Moses marched back up the mountain to confront G-d. Moses had matured to a point where he was now ready to see G-d’s face. He now appreciated the need to enter into the inner sanctum, into the Divine mystery of human suffering, and wanted to “see” the Divine face in order to elicit the strength necessary to endure distress for generations to come.

Moses’ new level of awareness was made possible also by the fact that in the interim Moses had another experience on Sinai that empowered him with the ability to face death – an episode related to an additional, special chapter we read this Shabbat Parah. The Midrash explains that when G-d was teaching Moses the methods of purification from all forms of defilement, Moses was shocked “How can one be purified from the impurity of death?” “At that moment, Moses’ face turned pale.” When they reached the section of the red heifer (read this week), G-d said to Moses: “Now I will give you the answer,” and proceeded with the mitzvah of purification from the impurity of death. What Moses exactly learned was elaborated upon in a previous column, but we know from this that Moses had achieved a heightened state of awareness about the mysteries of life and death.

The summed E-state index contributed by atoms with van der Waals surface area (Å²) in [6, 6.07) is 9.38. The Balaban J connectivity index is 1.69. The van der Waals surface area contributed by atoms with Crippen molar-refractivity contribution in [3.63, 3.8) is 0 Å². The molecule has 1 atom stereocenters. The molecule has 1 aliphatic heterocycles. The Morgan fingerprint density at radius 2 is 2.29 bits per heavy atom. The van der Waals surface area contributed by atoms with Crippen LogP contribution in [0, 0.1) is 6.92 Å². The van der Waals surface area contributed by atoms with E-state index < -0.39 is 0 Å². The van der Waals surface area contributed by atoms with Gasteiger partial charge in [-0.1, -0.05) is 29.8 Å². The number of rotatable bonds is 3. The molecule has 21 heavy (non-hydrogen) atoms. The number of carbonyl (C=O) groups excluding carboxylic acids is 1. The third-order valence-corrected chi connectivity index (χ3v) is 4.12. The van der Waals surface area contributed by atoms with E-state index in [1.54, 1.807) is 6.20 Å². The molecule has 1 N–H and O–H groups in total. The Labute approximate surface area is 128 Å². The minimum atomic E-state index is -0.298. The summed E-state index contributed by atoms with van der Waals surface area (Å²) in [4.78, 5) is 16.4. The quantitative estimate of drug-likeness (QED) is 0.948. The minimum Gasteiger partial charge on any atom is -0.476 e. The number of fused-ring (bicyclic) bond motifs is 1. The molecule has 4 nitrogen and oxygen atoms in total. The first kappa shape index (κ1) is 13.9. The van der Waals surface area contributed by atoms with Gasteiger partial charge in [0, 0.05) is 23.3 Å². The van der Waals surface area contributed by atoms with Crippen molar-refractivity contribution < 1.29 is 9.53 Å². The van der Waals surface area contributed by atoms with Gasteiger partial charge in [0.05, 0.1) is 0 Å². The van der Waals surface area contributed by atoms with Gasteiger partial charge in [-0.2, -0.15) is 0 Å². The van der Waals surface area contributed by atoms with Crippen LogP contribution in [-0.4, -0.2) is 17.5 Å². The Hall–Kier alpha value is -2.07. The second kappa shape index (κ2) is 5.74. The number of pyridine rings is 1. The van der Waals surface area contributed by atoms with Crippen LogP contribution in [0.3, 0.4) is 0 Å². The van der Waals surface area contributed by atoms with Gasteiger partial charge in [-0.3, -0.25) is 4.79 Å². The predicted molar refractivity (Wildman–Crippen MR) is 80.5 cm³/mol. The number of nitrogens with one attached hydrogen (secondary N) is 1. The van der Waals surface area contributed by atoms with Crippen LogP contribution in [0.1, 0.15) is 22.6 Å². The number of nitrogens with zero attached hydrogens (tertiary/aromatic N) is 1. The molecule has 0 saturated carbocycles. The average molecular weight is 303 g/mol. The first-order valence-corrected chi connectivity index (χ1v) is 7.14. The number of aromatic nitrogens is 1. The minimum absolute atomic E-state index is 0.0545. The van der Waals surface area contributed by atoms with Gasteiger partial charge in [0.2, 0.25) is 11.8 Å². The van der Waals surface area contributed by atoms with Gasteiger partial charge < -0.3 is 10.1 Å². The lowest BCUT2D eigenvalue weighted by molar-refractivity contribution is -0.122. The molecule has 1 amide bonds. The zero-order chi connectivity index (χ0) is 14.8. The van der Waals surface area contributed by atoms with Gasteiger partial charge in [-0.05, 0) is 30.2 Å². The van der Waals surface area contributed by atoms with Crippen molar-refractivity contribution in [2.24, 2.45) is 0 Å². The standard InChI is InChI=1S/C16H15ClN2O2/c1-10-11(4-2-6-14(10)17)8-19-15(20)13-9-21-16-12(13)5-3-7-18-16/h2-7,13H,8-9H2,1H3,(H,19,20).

So at this point, recognizing the need to heal from the “death” brought upon by the Golden Calf, Moses implored of G-d “I beg you, show me Your face.” As the Talmud explains that Moses was plagued by the timeless question why the good suffer and the wicked prosper (Berachot ibid).

And here G-d revealed to Moses one of the most profound secrets of all: “I show you My face not in pleasure, but in the burning bush – in pain and suffering. I show you My face not when you want to see it, but when I want you to see it.”

“When I wanted you didn’t want; now when you want, I don’t want.” G-d was not “getting even” with Moses; He was baring His Essence and telling Moses “I want a partner. I cannot show you my face if you do not partner with me. Had you looked at me when I wanted to show you My face, even though it was in pain, then you would have joined Me in the mysterious journey of grief and joy, and you would be able to see My face and gather strength. You cannot come and expect to see My face on your terms – when you like it. You have to respect the moment when I want to show it to you.”

But the story doesn’t end here. After all is said and done, G-d did indeed reveal to Moses the secrets of His inner personality, and the hidden thirteen attributes of Divine compassion. “I will make all My good pass before you, and reveal the Divine Name in your presence… [Though] you cannot see my face, because no man can see me and live, [but] I have a special place where you can stand on the rocky mountain. When My Glory passes by, I will place you in a crevice in the mountain, placing My hand over you until I pass by. I will then remove My hand and you will see My ‘back,’ and My face you will not see” (Exodus 33:19-23).